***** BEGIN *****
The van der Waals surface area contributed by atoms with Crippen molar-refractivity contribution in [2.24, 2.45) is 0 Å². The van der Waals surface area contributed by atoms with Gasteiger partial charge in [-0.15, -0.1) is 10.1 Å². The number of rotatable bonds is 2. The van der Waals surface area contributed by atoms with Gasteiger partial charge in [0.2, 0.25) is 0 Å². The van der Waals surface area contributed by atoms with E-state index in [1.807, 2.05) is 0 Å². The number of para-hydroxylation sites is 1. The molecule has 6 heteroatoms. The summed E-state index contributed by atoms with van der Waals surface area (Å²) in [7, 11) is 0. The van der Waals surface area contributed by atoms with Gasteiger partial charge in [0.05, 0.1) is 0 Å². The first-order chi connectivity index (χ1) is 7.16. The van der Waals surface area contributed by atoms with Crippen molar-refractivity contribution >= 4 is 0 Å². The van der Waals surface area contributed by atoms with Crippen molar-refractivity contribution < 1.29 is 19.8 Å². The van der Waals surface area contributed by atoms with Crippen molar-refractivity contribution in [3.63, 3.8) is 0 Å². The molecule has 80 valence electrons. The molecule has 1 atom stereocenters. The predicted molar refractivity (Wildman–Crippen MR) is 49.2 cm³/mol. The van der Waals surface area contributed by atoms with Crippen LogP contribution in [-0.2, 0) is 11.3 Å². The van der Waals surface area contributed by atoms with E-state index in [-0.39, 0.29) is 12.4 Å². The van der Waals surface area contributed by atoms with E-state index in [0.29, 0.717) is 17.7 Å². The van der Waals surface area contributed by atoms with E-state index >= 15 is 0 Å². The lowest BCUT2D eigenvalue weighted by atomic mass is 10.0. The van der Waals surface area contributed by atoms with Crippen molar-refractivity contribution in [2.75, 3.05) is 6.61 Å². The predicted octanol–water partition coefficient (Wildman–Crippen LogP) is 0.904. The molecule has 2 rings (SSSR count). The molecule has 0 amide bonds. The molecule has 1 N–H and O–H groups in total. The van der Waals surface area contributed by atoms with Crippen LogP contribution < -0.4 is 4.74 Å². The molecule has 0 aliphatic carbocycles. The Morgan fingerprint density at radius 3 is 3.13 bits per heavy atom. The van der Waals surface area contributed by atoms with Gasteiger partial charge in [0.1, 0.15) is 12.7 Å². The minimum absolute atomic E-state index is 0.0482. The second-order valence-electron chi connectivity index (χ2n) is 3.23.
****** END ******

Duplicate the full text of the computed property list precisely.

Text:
The van der Waals surface area contributed by atoms with Crippen molar-refractivity contribution in [2.24, 2.45) is 0 Å². The van der Waals surface area contributed by atoms with Gasteiger partial charge in [-0.15, -0.1) is 10.1 Å². The number of rotatable bonds is 2. The van der Waals surface area contributed by atoms with Gasteiger partial charge in [0.2, 0.25) is 0 Å². The van der Waals surface area contributed by atoms with E-state index in [1.807, 2.05) is 0 Å². The number of para-hydroxylation sites is 1. The molecule has 6 heteroatoms. The summed E-state index contributed by atoms with van der Waals surface area (Å²) in [7, 11) is 0. The van der Waals surface area contributed by atoms with Gasteiger partial charge in [0.05, 0.1) is 0 Å². The first-order chi connectivity index (χ1) is 7.16. The van der Waals surface area contributed by atoms with Crippen molar-refractivity contribution >= 4 is 0 Å². The van der Waals surface area contributed by atoms with Crippen molar-refractivity contribution < 1.29 is 19.8 Å². The van der Waals surface area contributed by atoms with Crippen molar-refractivity contribution in [3.63, 3.8) is 0 Å². The molecule has 80 valence electrons. The molecule has 1 atom stereocenters. The predicted molar refractivity (Wildman–Crippen MR) is 49.2 cm³/mol. The van der Waals surface area contributed by atoms with Crippen LogP contribution in [-0.2, 0) is 11.3 Å². The van der Waals surface area contributed by atoms with E-state index in [-0.39, 0.29) is 12.4 Å². The van der Waals surface area contributed by atoms with E-state index in [0.29, 0.717) is 17.7 Å². The van der Waals surface area contributed by atoms with E-state index >= 15 is 0 Å². The lowest BCUT2D eigenvalue weighted by atomic mass is 10.0. The van der Waals surface area contributed by atoms with Crippen molar-refractivity contribution in [2.75, 3.05) is 6.61 Å². The predicted octanol–water partition coefficient (Wildman–Crippen LogP) is 0.904. The molecule has 2 rings (SSSR count). The molecule has 0 amide bonds. The molecule has 1 N–H and O–H groups in total. The van der Waals surface area contributed by atoms with Crippen LogP contribution < -0.4 is 4.74 Å². The molecule has 0 aliphatic carbocycles. The Morgan fingerprint density at radius 3 is 3.13 bits per heavy atom. The van der Waals surface area contributed by atoms with Gasteiger partial charge in [0.1, 0.15) is 12.7 Å². The minimum absolute atomic E-state index is 0.0482. The second-order valence-electron chi connectivity index (χ2n) is 3.23.